Hurricane Sandy intensifies as it grows

By Phil Plait | October 28, 2012 10:51 am

The NASA/NOAA weather satellite GOES-13 is capturing images of Hurricane Sandy, and the animation below shows the growth of this massive storm over the time period of October 26 to today, Sunday the 28th, ending just after 16:00 UTC (10:00 a.m. Eastern US time):

[You may need to refresh this page to see the video.]

Wow. You can see it forming a clear eye again toward the end. If you live in the northeast US, you’ve probably already been hearing the news and been given advice on what to do to prepare. My take on it? Heed it. This sucker is a big one, and the current forecast looks like it will come ashore in the Delaware/New Jersey region, but will affect the coast for hundreds of kilometers north and south of there, as well as pretty far inland.

For updates and such, try the National Weather Service Hurricane Center. The sidebar on that page has lots more info, including advisories.

Image credit: NASA GOES Project. Tip o’ the poncho hood to NASAGoddard on Twitter.

CATEGORIZED UNDER: Miscellaneous, Pretty pictures

Comments (18)

  1. AGW fan

    thanks for not calling it “cool”

  2. Chris

    Most are probably thinking about the wind as the problem, but the storm surge is going to be a huge issue. The NOAA hurricane folks are putting the storm surge destructive potential at a 5.7 on a scale of 0 to 6. That’s worse than anything between 1969-2005.

    Just wait till sea levels rise. Storm surge flooding will become even more common.

    Another view of Sandy (1 minute time steps)

  3. Wzrd1

    The storm surge is applicable only on large bodies of water, large lakes (not in the current path) and the shore. Inland, the big deal will be torrential rain over a LONG period, coupled with gale force or just below wind.
    That will flood low lying areas, roads and streams. It’ll also uproot trees, tear large branches from trees and drop power lines.
    NJ already started evacuations on Friday and is in a state of emergency. Pennsylvania declared a state of emergency on Friday as well.
    I’m in SE Pennsylvania, it’s looking like we’ll get the eye of a tropical storm when it gets here.
    I have my power inverter ready to hook up in case of power outage, which will power the freezer and refrigerator. We always have canned goods on the shelves and food in the fridge and freezer. We have chem sticks, battery LED worklights (3), two gas lanterns and even an emergency stove (though losing NG feed is highly unlikely, it’s just nice to have a 6th burner when entertaining).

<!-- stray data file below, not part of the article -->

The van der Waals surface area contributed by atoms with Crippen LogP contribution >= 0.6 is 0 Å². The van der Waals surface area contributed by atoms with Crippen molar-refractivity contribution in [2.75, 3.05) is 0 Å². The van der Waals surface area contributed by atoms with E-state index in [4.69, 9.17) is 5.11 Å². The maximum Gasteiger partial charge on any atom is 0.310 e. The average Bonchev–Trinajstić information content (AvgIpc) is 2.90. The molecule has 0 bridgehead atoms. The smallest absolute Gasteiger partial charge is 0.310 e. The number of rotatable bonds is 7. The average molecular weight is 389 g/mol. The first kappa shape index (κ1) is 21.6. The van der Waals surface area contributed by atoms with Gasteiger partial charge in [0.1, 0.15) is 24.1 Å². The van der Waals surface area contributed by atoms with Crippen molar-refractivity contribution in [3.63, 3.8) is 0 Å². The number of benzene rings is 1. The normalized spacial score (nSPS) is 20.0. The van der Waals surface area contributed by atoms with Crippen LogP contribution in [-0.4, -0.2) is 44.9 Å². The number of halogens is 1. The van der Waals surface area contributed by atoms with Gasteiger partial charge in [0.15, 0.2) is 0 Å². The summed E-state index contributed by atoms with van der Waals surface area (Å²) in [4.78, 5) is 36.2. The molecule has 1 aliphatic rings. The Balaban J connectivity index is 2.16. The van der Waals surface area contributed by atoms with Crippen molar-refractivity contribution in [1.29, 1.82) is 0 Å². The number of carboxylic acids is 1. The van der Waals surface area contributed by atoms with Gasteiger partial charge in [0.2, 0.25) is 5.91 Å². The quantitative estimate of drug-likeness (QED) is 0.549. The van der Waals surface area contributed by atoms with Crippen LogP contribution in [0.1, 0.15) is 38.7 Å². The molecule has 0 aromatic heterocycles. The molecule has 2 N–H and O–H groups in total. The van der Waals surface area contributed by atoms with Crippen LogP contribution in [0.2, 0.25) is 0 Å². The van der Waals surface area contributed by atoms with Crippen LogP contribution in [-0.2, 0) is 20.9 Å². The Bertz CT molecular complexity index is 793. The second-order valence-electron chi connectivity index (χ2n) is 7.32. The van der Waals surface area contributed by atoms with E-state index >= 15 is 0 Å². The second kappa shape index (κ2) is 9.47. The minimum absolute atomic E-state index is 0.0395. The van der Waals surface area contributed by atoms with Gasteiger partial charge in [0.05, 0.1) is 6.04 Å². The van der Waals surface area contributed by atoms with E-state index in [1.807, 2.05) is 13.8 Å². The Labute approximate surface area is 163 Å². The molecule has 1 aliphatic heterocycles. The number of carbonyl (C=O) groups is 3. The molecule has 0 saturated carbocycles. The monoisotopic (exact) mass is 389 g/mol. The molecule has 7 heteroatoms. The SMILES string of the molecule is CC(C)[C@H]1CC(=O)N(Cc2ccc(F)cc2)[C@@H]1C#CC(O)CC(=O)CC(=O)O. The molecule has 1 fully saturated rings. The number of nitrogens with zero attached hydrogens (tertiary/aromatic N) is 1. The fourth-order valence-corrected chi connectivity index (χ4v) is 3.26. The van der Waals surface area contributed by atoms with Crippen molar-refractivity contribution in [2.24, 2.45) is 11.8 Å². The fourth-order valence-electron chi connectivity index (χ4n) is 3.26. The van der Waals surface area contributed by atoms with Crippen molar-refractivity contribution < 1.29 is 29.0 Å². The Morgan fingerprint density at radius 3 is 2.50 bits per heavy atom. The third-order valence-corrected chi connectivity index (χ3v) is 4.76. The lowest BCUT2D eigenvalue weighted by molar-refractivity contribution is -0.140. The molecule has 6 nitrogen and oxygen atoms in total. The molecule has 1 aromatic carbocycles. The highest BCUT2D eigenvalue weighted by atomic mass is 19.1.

We have two weather radios and plenty of water as well, though we’re fed by a reservoir and the water treatment plants are on higher ground with backup power for the plants.
    Essential medication is in stock. First aid kit is always stocked (a side effect of being a retired SF medic).
    AND we’re tracking the storm AND the news for any new information from the authorities.
    I know the Red Cross emergency number, PEMA emergency numbers (actually worked with them before during another disaster here years ago). We also have the shelter maps for the region.

    In the military, I was paid to take risks. I’m retired from that, so I don’t take risks when I can mitigate them for maximum safety. :)
    Though our eldest daughter has to drive to work, as she’s an RN and on duty as essential personnel.

  4. David C.

    Does lake Ontario qualify as a large lake. Sandy will cross somewhere between a 1/3 and less towards the eastern end, here on the western end, we are told to expect high winds and rain. this is the potential track, out over Canada: over the lake then turn east over Ottawa, into Quebec and out through Labrador, north of Newfoundland, and south of Greenland. it will probably head near Iceland before curving down toward Europe; of course by the time it gets over Quebec it will be just a bad winter storm, with 40 km winds and potential snow/rain fall.
    I’m retired as well, not military, but went through Hazel in 54, and no one expect it to come through Toronto. Don’t gamble your life that this storm will be a push over even when it gets hundreds of miles/km inland. Heed the warnings, and the advice seriously.

  5. Lawrence

    In Maryland…..this is going to suck!

  6. Mejilan